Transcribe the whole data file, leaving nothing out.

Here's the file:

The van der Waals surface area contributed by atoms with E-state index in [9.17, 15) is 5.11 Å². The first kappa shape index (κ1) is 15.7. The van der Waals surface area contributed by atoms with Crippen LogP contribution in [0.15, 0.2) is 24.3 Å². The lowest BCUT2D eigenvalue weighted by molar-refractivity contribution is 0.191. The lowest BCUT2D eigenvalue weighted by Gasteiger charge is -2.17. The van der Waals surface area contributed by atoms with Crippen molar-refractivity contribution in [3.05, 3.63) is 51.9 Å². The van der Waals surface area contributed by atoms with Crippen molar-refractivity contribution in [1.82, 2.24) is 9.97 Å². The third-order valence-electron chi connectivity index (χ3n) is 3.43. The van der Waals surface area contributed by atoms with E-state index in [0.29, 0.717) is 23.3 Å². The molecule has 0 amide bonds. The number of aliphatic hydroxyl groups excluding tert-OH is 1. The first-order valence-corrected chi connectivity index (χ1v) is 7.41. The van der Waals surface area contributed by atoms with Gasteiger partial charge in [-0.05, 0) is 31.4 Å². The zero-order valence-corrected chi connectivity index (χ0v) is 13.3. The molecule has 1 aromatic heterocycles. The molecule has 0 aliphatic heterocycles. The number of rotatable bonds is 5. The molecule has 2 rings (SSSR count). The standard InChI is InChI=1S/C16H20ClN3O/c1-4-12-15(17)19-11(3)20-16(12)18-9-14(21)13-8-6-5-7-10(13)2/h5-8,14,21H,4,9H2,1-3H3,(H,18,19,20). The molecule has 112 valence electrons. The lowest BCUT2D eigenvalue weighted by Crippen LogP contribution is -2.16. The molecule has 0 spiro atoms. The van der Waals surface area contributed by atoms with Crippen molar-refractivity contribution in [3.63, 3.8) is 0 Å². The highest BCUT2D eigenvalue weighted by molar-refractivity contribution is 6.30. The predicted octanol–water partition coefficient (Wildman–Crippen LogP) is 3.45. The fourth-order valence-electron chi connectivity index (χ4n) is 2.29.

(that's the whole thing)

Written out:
The van der Waals surface area contributed by atoms with E-state index in [9.17, 15) is 5.11 Å². The first kappa shape index (κ1) is 15.7. The van der Waals surface area contributed by atoms with Crippen LogP contribution in [0.15, 0.2) is 24.3 Å². The lowest BCUT2D eigenvalue weighted by molar-refractivity contribution is 0.191. The lowest BCUT2D eigenvalue weighted by Gasteiger charge is -2.17. The van der Waals surface area contributed by atoms with Crippen molar-refractivity contribution in [3.05, 3.63) is 51.9 Å². The van der Waals surface area contributed by atoms with Crippen molar-refractivity contribution in [1.82, 2.24) is 9.97 Å². The third-order valence-electron chi connectivity index (χ3n) is 3.43. The van der Waals surface area contributed by atoms with E-state index in [0.29, 0.717) is 23.3 Å². The molecule has 0 amide bonds. The number of aliphatic hydroxyl groups excluding tert-OH is 1. The first-order valence-corrected chi connectivity index (χ1v) is 7.41. The van der Waals surface area contributed by atoms with Gasteiger partial charge in [-0.05, 0) is 31.4 Å². The zero-order valence-corrected chi connectivity index (χ0v) is 13.3. The molecule has 1 aromatic heterocycles. The molecule has 0 aliphatic heterocycles. The number of rotatable bonds is 5. The molecule has 2 rings (SSSR count). The standard InChI is InChI=1S/C16H20ClN3O/c1-4-12-15(17)19-11(3)20-16(12)18-9-14(21)13-8-6-5-7-10(13)2/h5-8,14,21H,4,9H2,1-3H3,(H,18,19,20). The molecule has 112 valence electrons. The lowest BCUT2D eigenvalue weighted by Crippen LogP contribution is -2.16. The molecule has 0 spiro atoms. The van der Waals surface area contributed by atoms with Crippen molar-refractivity contribution in [3.63, 3.8) is 0 Å². The highest BCUT2D eigenvalue weighted by molar-refractivity contribution is 6.30. The predicted octanol–water partition coefficient (Wildman–Crippen LogP) is 3.45. The fourth-order valence-electron chi connectivity index (χ4n) is 2.29.